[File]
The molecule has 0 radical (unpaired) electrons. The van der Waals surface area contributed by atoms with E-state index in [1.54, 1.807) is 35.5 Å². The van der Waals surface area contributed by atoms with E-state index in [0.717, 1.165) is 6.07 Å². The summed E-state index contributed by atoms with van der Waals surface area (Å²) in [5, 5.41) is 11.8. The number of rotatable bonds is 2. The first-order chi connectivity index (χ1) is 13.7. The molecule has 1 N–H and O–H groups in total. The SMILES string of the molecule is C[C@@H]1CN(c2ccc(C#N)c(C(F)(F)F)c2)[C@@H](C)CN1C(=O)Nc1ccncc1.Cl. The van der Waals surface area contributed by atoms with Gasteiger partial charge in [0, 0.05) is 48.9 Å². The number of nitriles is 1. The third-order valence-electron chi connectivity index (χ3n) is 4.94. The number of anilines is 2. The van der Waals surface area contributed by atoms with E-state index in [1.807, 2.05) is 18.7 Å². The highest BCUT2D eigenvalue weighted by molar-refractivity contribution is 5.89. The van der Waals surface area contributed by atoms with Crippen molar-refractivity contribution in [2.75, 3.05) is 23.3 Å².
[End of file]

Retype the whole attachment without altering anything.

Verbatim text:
The molecule has 0 radical (unpaired) electrons. The van der Waals surface area contributed by atoms with E-state index in [1.54, 1.807) is 35.5 Å². The van der Waals surface area contributed by atoms with E-state index in [0.717, 1.165) is 6.07 Å². The summed E-state index contributed by atoms with van der Waals surface area (Å²) in [5, 5.41) is 11.8. The number of rotatable bonds is 2. The first-order chi connectivity index (χ1) is 13.7. The molecule has 1 N–H and O–H groups in total. The SMILES string of the molecule is C[C@@H]1CN(c2ccc(C#N)c(C(F)(F)F)c2)[C@@H](C)CN1C(=O)Nc1ccncc1.Cl. The van der Waals surface area contributed by atoms with Gasteiger partial charge in [0, 0.05) is 48.9 Å². The number of nitriles is 1. The third-order valence-electron chi connectivity index (χ3n) is 4.94. The number of anilines is 2. The van der Waals surface area contributed by atoms with E-state index in [1.807, 2.05) is 18.7 Å². The highest BCUT2D eigenvalue weighted by molar-refractivity contribution is 5.89. The van der Waals surface area contributed by atoms with Crippen molar-refractivity contribution in [2.75, 3.05) is 23.3 Å².